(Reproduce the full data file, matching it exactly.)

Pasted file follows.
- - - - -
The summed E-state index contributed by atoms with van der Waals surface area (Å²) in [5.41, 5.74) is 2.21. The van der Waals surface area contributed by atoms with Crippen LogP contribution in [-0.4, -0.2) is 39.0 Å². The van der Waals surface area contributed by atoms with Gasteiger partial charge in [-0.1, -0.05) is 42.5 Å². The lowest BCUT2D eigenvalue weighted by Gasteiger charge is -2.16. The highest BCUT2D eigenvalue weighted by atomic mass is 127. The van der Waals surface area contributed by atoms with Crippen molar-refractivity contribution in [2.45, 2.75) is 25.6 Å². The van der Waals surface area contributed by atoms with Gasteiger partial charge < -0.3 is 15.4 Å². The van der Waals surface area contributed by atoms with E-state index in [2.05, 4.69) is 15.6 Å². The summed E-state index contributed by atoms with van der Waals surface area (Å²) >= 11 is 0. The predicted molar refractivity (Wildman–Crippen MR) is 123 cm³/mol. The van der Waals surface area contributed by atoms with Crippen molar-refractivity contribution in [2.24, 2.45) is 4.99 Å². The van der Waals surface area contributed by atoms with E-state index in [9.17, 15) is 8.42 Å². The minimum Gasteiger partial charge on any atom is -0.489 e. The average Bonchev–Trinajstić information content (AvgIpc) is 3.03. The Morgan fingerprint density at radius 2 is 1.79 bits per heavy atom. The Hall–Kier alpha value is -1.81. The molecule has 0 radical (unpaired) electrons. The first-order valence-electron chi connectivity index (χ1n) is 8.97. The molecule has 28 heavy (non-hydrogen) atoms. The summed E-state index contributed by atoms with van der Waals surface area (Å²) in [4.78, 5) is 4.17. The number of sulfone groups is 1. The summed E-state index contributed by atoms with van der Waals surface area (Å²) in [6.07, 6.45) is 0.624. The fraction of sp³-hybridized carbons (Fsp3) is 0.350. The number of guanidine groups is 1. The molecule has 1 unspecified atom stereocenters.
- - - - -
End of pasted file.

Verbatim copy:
The summed E-state index contributed by atoms with van der Waals surface area (Å²) in [5.41, 5.74) is 2.21. The van der Waals surface area contributed by atoms with Crippen LogP contribution in [-0.4, -0.2) is 39.0 Å². The van der Waals surface area contributed by atoms with Gasteiger partial charge in [-0.1, -0.05) is 42.5 Å². The lowest BCUT2D eigenvalue weighted by Gasteiger charge is -2.16. The highest BCUT2D eigenvalue weighted by atomic mass is 127. The van der Waals surface area contributed by atoms with Crippen molar-refractivity contribution in [2.45, 2.75) is 25.6 Å². The van der Waals surface area contributed by atoms with Gasteiger partial charge < -0.3 is 15.4 Å². The van der Waals surface area contributed by atoms with E-state index in [2.05, 4.69) is 15.6 Å². The summed E-state index contributed by atoms with van der Waals surface area (Å²) >= 11 is 0. The predicted molar refractivity (Wildman–Crippen MR) is 123 cm³/mol. The van der Waals surface area contributed by atoms with Crippen molar-refractivity contribution in [2.24, 2.45) is 4.99 Å². The van der Waals surface area contributed by atoms with E-state index in [9.17, 15) is 8.42 Å². The minimum Gasteiger partial charge on any atom is -0.489 e. The average Bonchev–Trinajstić information content (AvgIpc) is 3.03. The Morgan fingerprint density at radius 2 is 1.79 bits per heavy atom. The Hall–Kier alpha value is -1.81. The molecule has 0 radical (unpaired) electrons. The first-order valence-electron chi connectivity index (χ1n) is 8.97. The molecule has 28 heavy (non-hydrogen) atoms. The summed E-state index contributed by atoms with van der Waals surface area (Å²) in [4.78, 5) is 4.17. The number of sulfone groups is 1. The summed E-state index contributed by atoms with van der Waals surface area (Å²) in [6.07, 6.45) is 0.624. The fraction of sp³-hybridized carbons (Fsp3) is 0.350. The number of guanidine groups is 1. The molecule has 1 unspecified atom stereocenters.